Tag Archives: Tully

  • Mother's Day 2019


    Mother's Day is this Sunday!
    A day to celebrate mothers and mother figures and the important role they play in our lives.
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  • September New Releases

    SEPTEMBER_2018Spring is finally here! And with it comes a whole new month of great new release movies. Let's take a look at some of the blockbusters and highly anticipated titles that you could find in your local library this September...

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  • Heritage librarian speaks out

    Until recently I had no idea that the Chinese used to grow bananas along the Tully River in far north Queensland prior to the First World War. This was before the small town of Tully was settled in 1924 and before the shipping route down the east coast was disrupted due to the war. Once there was no longer a way for the bananas to get to southern markets before they ripened, the Chinese left.

    This interesting fact was shared with me by Heritage librarian, Helen Pedley, from the Tully branch of Cassowary Coast Libraries. Situated in the town with the distinctive sugar mill and highest amount of rainfall in Australia annually, Tully homes part of Cassowary Coast Libraries historic photographic collection, which dates back as far as 1870.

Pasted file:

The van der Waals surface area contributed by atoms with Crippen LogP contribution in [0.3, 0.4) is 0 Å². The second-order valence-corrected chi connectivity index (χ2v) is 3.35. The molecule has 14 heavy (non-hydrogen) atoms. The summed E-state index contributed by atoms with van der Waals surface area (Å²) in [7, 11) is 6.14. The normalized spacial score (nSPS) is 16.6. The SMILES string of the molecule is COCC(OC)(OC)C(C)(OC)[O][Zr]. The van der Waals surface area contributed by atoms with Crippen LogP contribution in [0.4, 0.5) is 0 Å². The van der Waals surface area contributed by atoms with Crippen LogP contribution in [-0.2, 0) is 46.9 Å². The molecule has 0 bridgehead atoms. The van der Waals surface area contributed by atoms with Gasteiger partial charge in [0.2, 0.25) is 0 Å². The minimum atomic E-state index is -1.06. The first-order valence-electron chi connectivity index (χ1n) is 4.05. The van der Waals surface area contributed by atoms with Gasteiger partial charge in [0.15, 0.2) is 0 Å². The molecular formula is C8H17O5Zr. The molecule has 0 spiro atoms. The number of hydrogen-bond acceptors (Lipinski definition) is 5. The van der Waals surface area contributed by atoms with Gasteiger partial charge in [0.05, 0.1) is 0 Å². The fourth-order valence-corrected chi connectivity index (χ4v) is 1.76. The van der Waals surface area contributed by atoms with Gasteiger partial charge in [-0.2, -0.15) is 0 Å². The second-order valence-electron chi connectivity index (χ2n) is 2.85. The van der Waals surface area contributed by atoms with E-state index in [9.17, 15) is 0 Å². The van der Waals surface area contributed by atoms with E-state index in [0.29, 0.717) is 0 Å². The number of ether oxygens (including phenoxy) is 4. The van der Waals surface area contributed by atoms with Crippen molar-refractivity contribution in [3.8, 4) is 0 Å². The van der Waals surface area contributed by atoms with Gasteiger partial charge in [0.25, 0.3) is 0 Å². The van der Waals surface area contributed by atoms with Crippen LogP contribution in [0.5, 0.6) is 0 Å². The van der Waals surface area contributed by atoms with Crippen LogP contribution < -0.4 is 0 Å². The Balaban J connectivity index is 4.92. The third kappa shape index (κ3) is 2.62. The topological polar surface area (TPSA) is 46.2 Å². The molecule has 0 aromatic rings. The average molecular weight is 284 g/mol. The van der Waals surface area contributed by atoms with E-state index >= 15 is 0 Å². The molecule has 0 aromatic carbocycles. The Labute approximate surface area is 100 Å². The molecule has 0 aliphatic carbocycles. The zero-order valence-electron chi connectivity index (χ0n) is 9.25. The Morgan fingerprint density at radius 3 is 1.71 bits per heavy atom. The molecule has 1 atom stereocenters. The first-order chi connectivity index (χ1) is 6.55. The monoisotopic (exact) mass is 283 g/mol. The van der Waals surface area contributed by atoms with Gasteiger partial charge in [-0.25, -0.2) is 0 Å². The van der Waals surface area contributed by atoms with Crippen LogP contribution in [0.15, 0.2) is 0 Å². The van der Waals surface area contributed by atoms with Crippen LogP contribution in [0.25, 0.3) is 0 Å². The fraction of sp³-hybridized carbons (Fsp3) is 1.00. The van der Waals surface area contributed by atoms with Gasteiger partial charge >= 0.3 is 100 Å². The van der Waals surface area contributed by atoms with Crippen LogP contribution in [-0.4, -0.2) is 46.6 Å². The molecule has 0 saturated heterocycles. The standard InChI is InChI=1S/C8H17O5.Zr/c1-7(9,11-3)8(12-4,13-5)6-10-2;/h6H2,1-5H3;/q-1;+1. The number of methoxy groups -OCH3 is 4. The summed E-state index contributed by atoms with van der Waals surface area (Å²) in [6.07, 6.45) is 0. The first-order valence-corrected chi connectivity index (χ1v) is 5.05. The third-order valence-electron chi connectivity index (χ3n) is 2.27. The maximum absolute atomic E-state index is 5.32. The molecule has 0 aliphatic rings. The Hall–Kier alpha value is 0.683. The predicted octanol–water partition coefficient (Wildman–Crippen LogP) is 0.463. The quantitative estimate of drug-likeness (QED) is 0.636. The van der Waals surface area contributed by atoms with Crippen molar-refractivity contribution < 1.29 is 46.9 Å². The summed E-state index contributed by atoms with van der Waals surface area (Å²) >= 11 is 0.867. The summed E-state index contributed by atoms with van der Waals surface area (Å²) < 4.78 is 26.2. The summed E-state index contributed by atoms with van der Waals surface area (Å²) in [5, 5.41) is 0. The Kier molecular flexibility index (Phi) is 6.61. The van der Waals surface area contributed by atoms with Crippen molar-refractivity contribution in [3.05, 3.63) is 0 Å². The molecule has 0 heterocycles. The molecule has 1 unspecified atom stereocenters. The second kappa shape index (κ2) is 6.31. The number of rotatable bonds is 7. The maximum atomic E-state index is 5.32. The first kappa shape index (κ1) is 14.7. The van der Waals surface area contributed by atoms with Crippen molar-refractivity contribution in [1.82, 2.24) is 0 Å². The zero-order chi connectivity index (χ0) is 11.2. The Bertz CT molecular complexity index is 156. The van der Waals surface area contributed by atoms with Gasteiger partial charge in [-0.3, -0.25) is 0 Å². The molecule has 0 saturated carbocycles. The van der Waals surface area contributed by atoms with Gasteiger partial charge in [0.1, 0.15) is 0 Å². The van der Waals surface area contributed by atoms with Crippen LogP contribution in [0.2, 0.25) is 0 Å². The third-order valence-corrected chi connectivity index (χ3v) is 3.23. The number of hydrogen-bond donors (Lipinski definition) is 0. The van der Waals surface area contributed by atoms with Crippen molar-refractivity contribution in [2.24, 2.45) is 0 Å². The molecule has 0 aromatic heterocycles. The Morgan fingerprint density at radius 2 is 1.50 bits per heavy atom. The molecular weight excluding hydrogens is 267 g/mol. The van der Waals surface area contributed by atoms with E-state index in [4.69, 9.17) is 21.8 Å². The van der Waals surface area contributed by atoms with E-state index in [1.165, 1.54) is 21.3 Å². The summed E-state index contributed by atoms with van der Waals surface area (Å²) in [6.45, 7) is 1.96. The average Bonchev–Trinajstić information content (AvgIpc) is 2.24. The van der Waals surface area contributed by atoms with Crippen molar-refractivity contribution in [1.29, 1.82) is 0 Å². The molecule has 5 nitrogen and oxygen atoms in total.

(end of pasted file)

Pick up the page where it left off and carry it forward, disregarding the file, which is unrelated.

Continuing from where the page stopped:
In a bid to attract tourists to the wet, tropical town, Cassowary Coast Regional Council obtained funding for local signage for a heritage walking trail. Helen Pedley was fortunate enough to be able to work with the project team and select and supply the photographs to be used on the signage.

    The signage features topics of interest around the town, such as Tully Hospital and Tully Railway Station, and attracts a range of people to the area. The trail is popular with teachers and their students, backpackers who are in the area to pick bananas, tourists and locals alike, with approximately 20 signs across both the Tully and neighbouring areas. The team also worked closely with the local indigenous people to develop ‘Welcome to Country’ signage and to gather local cultural information about the area. Works by local artists, both aboriginal and non-indigenous, are included on some of the signs.

    Helen is currently involved in a project for Cardwell, which aims to reconstruct the foreshore after the damage caused by Yasi. Helen is part of an active committee for signage and artwork along the foreshore as well as a separate project by Great Green Way Tourism to provide signage for the broader Cardwell region. We look forward to seeing pictures when the project is complete!

    Posted by Maya

    'Tully Hospital' heritage walking trail sign

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